Highest-paid in Florida's State University System isn't who you might think

FSU coach Jimbo Fisher makes a nice salary, but his base pay is paltry next to the State University System’s top 5 — all professors in medical disciplines.

Getty Images (2010)

FSU coach Jimbo Fisher makes a nice salary, but his base pay is paltry next to the State University System’s top 5 — all professors in medical disciplines.

Gov. Rick Scott's office has expanded its public records website — floridahasarighttoknow.com — to include the $2.66 billion in salaries for more than 52,000 workers at Florida's 11 universities.

The data is from May and another update is expected next month.

Be warned: The information (like the site's state payroll database) only shows base rates and the state funds that pay those rates. For example, Florida State University football coach Jimbo Fisher has a five-year, $13.75 million contract. But the site shows his base rate of $231,750.

But there is a lot of interesting information in the database. Here are the top five highest salary rates in the State University System:

1. $1.2 million: Dr. Neil Fenske, USF, Department of Dermatology & Cutaneous Surgery.

2. $808,437: Dr. William Friedman, UF, Director of the Preston Wells Center for Brain Tumor Therapy.

3. $636,123: Dr. Kevin Behrns, UF, chairman, Department of Surgery.

4. $627,356: Dr. David J. Smith Jr., USF, chairman, Department of Surgery.

5. $612,000: Michael Nussbaum, UF, chairman, College of Medicine-Jacksonville Department of Surgery.

Scott for Cain? Not so fast

It might make sense for Gov. Scott, the lifelong businessman turned governor to endorse Herman Cain, the lifelong businessman turned Republican candidate for president. But don't hold your breath.

During Scott's visit to Clearwater on Monday, we asked the governor who ran on his "7-7-7" jobs plan what he thought about Cain's "9-9-9" tax plan. Specifically, we wanted to know what the antitax Scott thought of Cain's plan to create a 9 percent sales tax.

"I like the fact that we're having a discussion of what sort of taxes we ought to have," said Scott, who is trying to phase out the corporate income tax in Florida. (The personal income tax already is history.) "I think it's important we have constantly lower taxes. My concern about any new tax is does it stop at whatever the number is or does it keep going up?"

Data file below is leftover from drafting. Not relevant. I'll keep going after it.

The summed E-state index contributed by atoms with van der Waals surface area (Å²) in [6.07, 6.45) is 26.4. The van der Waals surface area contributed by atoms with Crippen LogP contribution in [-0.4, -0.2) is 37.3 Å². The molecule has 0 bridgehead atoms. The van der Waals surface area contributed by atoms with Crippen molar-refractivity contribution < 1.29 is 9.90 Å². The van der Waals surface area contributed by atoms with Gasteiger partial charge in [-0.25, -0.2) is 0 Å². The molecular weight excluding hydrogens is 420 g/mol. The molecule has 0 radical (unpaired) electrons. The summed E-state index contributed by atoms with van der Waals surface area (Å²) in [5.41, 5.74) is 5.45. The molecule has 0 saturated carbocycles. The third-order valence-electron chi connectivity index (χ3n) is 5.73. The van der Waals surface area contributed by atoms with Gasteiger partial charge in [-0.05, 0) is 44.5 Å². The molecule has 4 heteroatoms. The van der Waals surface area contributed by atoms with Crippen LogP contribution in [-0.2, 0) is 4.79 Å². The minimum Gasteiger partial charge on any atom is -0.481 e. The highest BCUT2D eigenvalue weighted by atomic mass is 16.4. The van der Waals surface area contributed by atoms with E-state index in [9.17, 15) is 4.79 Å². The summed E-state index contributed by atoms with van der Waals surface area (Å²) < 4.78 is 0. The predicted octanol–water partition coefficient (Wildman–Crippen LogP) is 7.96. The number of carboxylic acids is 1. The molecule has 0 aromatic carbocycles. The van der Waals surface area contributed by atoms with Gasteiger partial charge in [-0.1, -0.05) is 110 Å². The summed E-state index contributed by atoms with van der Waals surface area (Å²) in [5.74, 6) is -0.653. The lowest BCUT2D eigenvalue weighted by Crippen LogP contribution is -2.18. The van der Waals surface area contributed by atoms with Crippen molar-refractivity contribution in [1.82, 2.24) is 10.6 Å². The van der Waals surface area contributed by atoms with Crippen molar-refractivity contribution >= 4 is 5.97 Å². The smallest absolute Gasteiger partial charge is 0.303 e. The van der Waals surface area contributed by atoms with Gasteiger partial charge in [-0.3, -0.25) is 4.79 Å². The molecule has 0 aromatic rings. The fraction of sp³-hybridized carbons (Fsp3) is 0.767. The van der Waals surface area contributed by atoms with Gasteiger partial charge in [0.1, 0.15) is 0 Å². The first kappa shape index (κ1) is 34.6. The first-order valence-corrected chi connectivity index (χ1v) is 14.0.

That sounds a lot like the rhetoric of anti-tax crusader Grover Norquist, who bashed Cain's plan last week on MSNBC's Morning Joe show.

"Having three taxes, all of which can grow — it's like having three needles in your arm taking blood out. It's much more dangerous than having one," Norquist said.

Putnam endorses Romney

Florida Agriculture Commissioner and former U.S. Rep. Adam Putnam is endorsing Mitt Romney for president, becoming the first member of the Florida Cabinet to take sides in the presidential race. Four years ago, Putnam backed Fred Thompson.

"Mitt Romney is a tested conservative and a proven leader. With him in the White House, we can regain our standing abroad and repair our economy at home," said Putnam.

McCalister in an uphill battle

Mike McCalister, the retired Army colonel running for the Republican U.S. Senate nomination, hasn't received a ton of respect despite polling at or near the top of the field. Part of it is due to questions about him inflating his resume, and part of it is due to fundamental questions about his viability.

Questions about the latter are sure to continue with his latest fundraising haul: $71,000 in the last quarter, according to the campaign, which says he has about $76,000 on hand. Last quarter, McCalister raised about $14,000.

None of the other Republicans are swimming in money, but they're a lot better off.

George LeMieux has $1.02 million on hand; Adam Hasner has $786,000; and Craig Miller has $145,000.

Democratic incumbent Bill Nelson has about $7.5 million and doesn't have to fund a primary campaign.

Times staff writer Aaron Sharockman contributed.

Highest-paid in Florida's State University System isn't who you might think 10/18/11 [Last modified: Tuesday, October 18, 2011 11:34pm]

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